In his post-Gophers career, Erik Haula trying to find role with Wild
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ST. PAUL, Minn. -- In some ways, little has changed for Erik Haula since the stunningly abrupt end to the Gophers' hockey season back in March, at a nearly empty rink in western Michigan.
The toothy smile and slightly spiky hair are still there, and he still lives near the "U" campus with several other members of the 2012-13 Gophers. But the slanted maroon 'M' on his shirt is gone, and paychecks have replaced textbooks in Haula's life.
On Thursday, after a three-on-three scrimmage at Xcel Energy Center, Haula wore the logo of a now-defunct minor league hockey team -- the Houston Aeros, for whom he played six games in the spring. He flashed that familiar grin as he talked about fitting in and trying to make an impression on his new bosses, the coaches of the Minnesota Wild.
Coming to Dinkytown from Finland, Halua made an immediate impression with Don Lucia's program. He was the top-scoring freshman his first year, and led the Gophers offensively as both a sophomore and junior. Drafted by the Wild way back in 2009, Haula could have held out and become a free agent.
Instead he decided to forgo his final year of college eligibility but stay in the State of Hockey. Haula signed with the Wild shortly after the Gophers season ended, with a 3-2 overtime loss to eventual national champion Yale on March 29 in the opener of the NCAA tourney in Grand Rapids, Mich.
"I'd say that it was an easy decision but it was really hard to leave," said Haula, who turned 22 a week before his college career ended.
He inked a two-year deal with the Wild worth $3.5 million in salary and incentives if he plays at the NHL level. While his only exposure to pro hockey so far has been in the Triple-A level of the NHL minors, Haula has watched recent collegians like Jason Zucker and Charlie Coyle make the rapid and successful transition to the NHL game with the Wild, and he's cautiously got his sights set on having a locker in St. Paul this winter.
Caution is a key, as Haula has also watched his Finnish friend Mikael Granlund try to make the transition to the NHL over the past year. He has seen the struggles a world-class talent like Granlund has had adjusting to the bigger, faster opponents and an ice sheet that's significantly smaller than what Scandinavians are used to in international hockey, or Gophers may be used to after playing on at Mariucci Arena.
"I want to be ready when I do play," Haula said, eying the first week of September, when Wild players and prospects will again gather in St. Paul to sort out who is staying and who will start the season in Des Moines, with the new top farm club, the Iowa Wild. "Going into training camp, we'll see how far I am and see how ready I am."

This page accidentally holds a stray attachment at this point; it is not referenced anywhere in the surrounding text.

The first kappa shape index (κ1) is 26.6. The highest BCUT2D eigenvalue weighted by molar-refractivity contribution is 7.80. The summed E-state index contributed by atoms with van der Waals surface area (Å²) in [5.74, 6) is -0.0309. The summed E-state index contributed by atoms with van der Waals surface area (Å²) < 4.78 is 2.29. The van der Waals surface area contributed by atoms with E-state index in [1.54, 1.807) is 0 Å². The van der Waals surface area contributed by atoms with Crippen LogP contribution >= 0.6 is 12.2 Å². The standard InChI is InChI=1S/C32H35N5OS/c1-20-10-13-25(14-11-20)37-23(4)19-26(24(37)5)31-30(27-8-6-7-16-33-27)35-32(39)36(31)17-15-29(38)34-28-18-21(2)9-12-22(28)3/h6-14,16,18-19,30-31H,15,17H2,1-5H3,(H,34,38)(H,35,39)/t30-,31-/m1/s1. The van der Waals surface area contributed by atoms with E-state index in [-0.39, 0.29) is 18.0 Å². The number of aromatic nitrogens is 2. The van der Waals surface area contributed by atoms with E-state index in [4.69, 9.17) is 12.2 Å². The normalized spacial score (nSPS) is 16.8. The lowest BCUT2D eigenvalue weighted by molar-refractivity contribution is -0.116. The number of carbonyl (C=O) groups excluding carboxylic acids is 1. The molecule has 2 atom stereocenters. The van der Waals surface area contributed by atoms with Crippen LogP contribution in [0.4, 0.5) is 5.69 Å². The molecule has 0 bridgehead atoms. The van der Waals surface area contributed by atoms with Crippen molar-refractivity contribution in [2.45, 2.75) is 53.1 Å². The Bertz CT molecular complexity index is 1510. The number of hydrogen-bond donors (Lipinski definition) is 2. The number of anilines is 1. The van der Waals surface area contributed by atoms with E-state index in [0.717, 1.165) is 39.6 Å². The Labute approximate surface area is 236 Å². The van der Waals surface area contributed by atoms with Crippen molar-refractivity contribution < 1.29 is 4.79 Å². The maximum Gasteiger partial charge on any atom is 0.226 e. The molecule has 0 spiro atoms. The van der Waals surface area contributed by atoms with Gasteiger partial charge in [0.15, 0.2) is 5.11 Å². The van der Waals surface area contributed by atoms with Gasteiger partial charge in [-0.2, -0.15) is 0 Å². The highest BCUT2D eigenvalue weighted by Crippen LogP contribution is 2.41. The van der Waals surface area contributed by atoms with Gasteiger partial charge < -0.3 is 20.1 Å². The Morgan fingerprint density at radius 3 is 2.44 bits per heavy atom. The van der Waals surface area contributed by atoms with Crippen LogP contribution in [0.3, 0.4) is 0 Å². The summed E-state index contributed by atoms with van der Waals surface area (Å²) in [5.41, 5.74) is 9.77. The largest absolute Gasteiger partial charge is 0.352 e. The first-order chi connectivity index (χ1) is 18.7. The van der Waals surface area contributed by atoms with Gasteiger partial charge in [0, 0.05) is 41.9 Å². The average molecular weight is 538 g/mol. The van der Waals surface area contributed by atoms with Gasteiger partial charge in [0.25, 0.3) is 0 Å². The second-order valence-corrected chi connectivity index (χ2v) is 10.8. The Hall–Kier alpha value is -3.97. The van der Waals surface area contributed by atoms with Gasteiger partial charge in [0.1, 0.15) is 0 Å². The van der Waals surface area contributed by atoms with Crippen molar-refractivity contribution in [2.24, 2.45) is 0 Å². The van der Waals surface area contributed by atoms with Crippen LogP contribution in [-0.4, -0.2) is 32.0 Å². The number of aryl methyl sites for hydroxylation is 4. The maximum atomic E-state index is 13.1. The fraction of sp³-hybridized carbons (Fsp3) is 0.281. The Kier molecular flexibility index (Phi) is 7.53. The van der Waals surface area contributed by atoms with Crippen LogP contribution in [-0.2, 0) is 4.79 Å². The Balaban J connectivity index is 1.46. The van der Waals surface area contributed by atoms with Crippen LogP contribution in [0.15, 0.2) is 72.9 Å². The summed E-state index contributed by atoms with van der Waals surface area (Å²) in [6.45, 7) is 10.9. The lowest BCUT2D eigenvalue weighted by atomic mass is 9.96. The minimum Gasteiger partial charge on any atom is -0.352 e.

Wild assistant general manager Brent Flahr is a former college hockey player as well, having skated for four years at Princeton, and having watched Haula skate for the Gophers plenty over the last few winters, knows the challenge that lies ahead.
"Playing in Houston at the end (of last season) was huge for his development," Flahr said. "He's well aware of what he needs to work on, and he's come here with the right attitude. There are certain things you can get away with on the big (ice) sheet. Getting out of your own end, you have a lot more space to work with. Here the game's quicker, you make quicker decisions in smaller areas, but that's part of his strength too."
Haula envisions himself playing a "pass first" role with the Wild -- either in Minnesota or Iowa -- and his stats from the past college season back up that idea. Haula's 16 goals were second on the team behind the 21 notched by his friend and roommate Nick Bjugstad, who ended last season in the NHL with the Florida Panthers.
But Haula was far and away the Gophers assists leader with 35, and may be valued in a set-up role on the professional stage. The Wild place value in those skills, but stress the need for Haula to become more of a two-way player.
"He's a smart player with good hands and a quality shot," Flahr said. "Realistically though I think initially he's going to have to work on his overall game to establish himself in this league. Whether that's on the third or fourth line or whatever that may be, in doing that he's going to have to learn the defensive side of the game, which he's capable of doing."
For now Haula is in a somewhat familiar routine. He's living in Minneapolis with Bjugstad and two other ex-Gophers who signed contracts and left the program early at season's end, Nate Schmidt (Washington Captials) and Zach Budish (Nashville Predators), as well as Kyle Rau, who will be Lucia's top returning scorer next season as a junior.
"Everyone is in (development) camps right now, but being around guys in the same situation and being able to push each other is huge," Haula said.
The house, the roommates and the love of the game are the same for Haula. But in other important ways, everything has changed.